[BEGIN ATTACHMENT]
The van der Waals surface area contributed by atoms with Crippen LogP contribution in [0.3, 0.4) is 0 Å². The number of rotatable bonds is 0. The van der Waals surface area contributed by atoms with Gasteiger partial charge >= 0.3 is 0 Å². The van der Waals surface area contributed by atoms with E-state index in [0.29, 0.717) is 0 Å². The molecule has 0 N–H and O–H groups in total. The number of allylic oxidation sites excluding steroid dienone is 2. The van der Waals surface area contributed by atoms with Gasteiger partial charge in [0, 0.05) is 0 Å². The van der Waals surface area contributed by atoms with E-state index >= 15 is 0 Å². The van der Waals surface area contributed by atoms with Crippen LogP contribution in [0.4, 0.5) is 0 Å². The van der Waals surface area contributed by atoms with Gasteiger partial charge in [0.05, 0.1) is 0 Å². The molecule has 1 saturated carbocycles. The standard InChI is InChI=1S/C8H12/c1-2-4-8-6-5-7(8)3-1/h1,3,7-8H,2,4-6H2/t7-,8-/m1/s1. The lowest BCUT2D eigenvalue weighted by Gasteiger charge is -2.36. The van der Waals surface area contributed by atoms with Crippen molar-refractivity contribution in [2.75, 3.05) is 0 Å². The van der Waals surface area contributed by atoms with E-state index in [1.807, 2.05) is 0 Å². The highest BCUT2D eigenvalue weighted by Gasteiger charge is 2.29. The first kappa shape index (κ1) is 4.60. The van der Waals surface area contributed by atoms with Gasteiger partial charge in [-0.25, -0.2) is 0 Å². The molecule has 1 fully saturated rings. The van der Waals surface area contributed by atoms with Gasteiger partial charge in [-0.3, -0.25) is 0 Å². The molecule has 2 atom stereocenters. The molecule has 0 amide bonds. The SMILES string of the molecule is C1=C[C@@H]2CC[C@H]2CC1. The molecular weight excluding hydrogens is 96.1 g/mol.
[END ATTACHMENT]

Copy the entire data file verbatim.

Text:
The van der Waals surface area contributed by atoms with Crippen LogP contribution in [0.3, 0.4) is 0 Å². The number of rotatable bonds is 0. The van der Waals surface area contributed by atoms with Gasteiger partial charge >= 0.3 is 0 Å². The van der Waals surface area contributed by atoms with E-state index in [0.29, 0.717) is 0 Å². The molecule has 0 N–H and O–H groups in total. The number of allylic oxidation sites excluding steroid dienone is 2. The van der Waals surface area contributed by atoms with Gasteiger partial charge in [0, 0.05) is 0 Å². The van der Waals surface area contributed by atoms with E-state index >= 15 is 0 Å². The van der Waals surface area contributed by atoms with Crippen LogP contribution in [0.4, 0.5) is 0 Å². The van der Waals surface area contributed by atoms with Gasteiger partial charge in [0.05, 0.1) is 0 Å². The molecule has 1 saturated carbocycles. The standard InChI is InChI=1S/C8H12/c1-2-4-8-6-5-7(8)3-1/h1,3,7-8H,2,4-6H2/t7-,8-/m1/s1. The lowest BCUT2D eigenvalue weighted by Gasteiger charge is -2.36. The van der Waals surface area contributed by atoms with Crippen molar-refractivity contribution in [2.75, 3.05) is 0 Å². The van der Waals surface area contributed by atoms with E-state index in [1.807, 2.05) is 0 Å². The highest BCUT2D eigenvalue weighted by Gasteiger charge is 2.29. The first kappa shape index (κ1) is 4.60. The van der Waals surface area contributed by atoms with Gasteiger partial charge in [-0.25, -0.2) is 0 Å². The molecule has 1 fully saturated rings. The van der Waals surface area contributed by atoms with Gasteiger partial charge in [-0.3, -0.25) is 0 Å². The molecule has 2 atom stereocenters. The molecule has 0 amide bonds. The SMILES string of the molecule is C1=C[C@@H]2CC[C@H]2CC1. The molecular weight excluding hydrogens is 96.1 g/mol.